Microsoft's next few months on the operating system front should be very interesting. Just a year ago, Microsoft was embarking on an ambitious plan to deliver a new version of its Windows operating system on a near-annual basis. If it continues that strategy, the next Windows OS should be Windows 8.2 due in the fall of 2014. But meanwhile, Windows Phone Blue, the complement to Windows 8.1, isn't supposed to arrive until early 2014, last I or my sources heard. 

Will Microsoft stick with those plans? Will it start releasing more minor, interim updates to the Windows OS on a near-quarterly basis, as it has done this year with the Windows Phone OS GDR updates? Will Windows RT and the Windows Phone OS operating systems become one -- in more than just name? So many questions for the new Microsoft + Nokia team. And so few certainties....

Topics: The Microsoft-Nokia Deal, Windows Phone, Windows 8, PCs, ARM, Tablets, Nokia, Mobility, Mobile OS, Microsoft


Mary Jo has covered the tech industry for 30 years for a variety of publications and Web sites, and is a frequent guest on radio, TV and podcasts, speaking about all things Microsoft-related. She is the author of Microsoft 2.0: How Microsoft plans to stay relevant in the post-Gates era (John Wiley & Sons, 2008).

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  • Lumia and Surface

    Sell Lumia tablets to consumers without Office at a cheaper price and sell Surface RT to Enterprise/Consumers who wants Office on Surface RT.
    • @ OwlllllllNet

      Any many more combinations -

      #1 Sell Surface Pro convertibles, tablets and ultrabooks to prosumers, SMBs and enterprises.

      #2 Sell Lumia phones to consumers and enterprises.

      #3 Sell Lumia Windows RT tablets to consumers and SMBs and enterprise that believe in BYOD and want to see a companion device to Lumia phone.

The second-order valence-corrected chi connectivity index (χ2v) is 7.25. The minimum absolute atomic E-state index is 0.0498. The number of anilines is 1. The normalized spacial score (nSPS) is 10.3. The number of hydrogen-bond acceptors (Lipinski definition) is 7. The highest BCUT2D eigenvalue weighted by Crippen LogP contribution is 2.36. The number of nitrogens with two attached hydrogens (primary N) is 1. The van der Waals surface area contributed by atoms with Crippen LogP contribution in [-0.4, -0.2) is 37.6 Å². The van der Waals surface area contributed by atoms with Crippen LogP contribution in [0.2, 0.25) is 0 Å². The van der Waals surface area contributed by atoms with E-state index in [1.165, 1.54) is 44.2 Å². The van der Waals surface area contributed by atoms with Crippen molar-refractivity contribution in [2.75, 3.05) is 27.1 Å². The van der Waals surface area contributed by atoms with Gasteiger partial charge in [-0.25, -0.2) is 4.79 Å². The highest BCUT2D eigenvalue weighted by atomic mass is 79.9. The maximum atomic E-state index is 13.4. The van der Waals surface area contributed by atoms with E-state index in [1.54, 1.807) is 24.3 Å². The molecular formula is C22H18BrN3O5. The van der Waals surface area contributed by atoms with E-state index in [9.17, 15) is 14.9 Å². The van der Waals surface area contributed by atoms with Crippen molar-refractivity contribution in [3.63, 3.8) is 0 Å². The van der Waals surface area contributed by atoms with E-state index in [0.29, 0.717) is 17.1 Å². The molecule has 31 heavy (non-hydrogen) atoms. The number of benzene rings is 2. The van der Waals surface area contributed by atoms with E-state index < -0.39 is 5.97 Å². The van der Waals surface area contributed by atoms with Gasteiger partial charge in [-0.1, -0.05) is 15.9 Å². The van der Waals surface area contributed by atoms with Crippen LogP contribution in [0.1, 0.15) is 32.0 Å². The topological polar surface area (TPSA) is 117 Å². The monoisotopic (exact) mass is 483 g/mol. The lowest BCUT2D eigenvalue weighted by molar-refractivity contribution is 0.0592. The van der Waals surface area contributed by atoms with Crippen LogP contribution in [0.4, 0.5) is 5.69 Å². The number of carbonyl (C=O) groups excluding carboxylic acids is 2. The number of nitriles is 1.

This will bring convergence in scale and implement what Ballmer called the 'One Microsoft' way through the hardware division.

      The most important thing is the supplychain negotiation leverage from the deal which is completely overlooked by most.

      If Microsoft wants a display screen IC supplier to supply x number of high-end IC units for Surface convertibles, then Microsoft can force supplier to reduce price on volume of low-end IC units for Lumia phones. Or Microsoft will change the supplier for Surface convertibles.

      This is how Apple grew to make tons of money across their devices. And why Google makes no money on their hardware devices. And why Samsung makes gazillions of money on their hardware devices. It is one form of economies of scale.

      I think we may be looking at the 3rd most succesful consumer hardware vendor after Apple and Samsung in terms of revenue and profit growth. And I really think it is time to get into Microsoft stock when everyone else is leaving it due to this fact.
      • Yep!

        Totally agree. The Lumia line could be a consumer-oriented device running RT, and you that could help differentiate itself from the Surface name, running Windows 8, which would be geared towards enterprise and pro-level users. Let's call Microsoft!!
        Frank Turner
        • oops

          you that? Sorry, I was excited. Try reading that sentence without the "you" this time.
          Frank Turner
  • They can't really use Lumia as it's NIH via the "real" Microsoft.

    I'm expecting a series of commercial show the new phones with kickstands and dancing office workers promoting the Kin 2. This will followed up in a couple of years with a line of phones targeted at women, call the Burbie 2.

    A phablet line will of course be called the Subcutaneous. (Combine Surface and Kin... you'll get there.)
    • I am expecting a series of trolls

      as I doubt that you are capable of serious thoughts.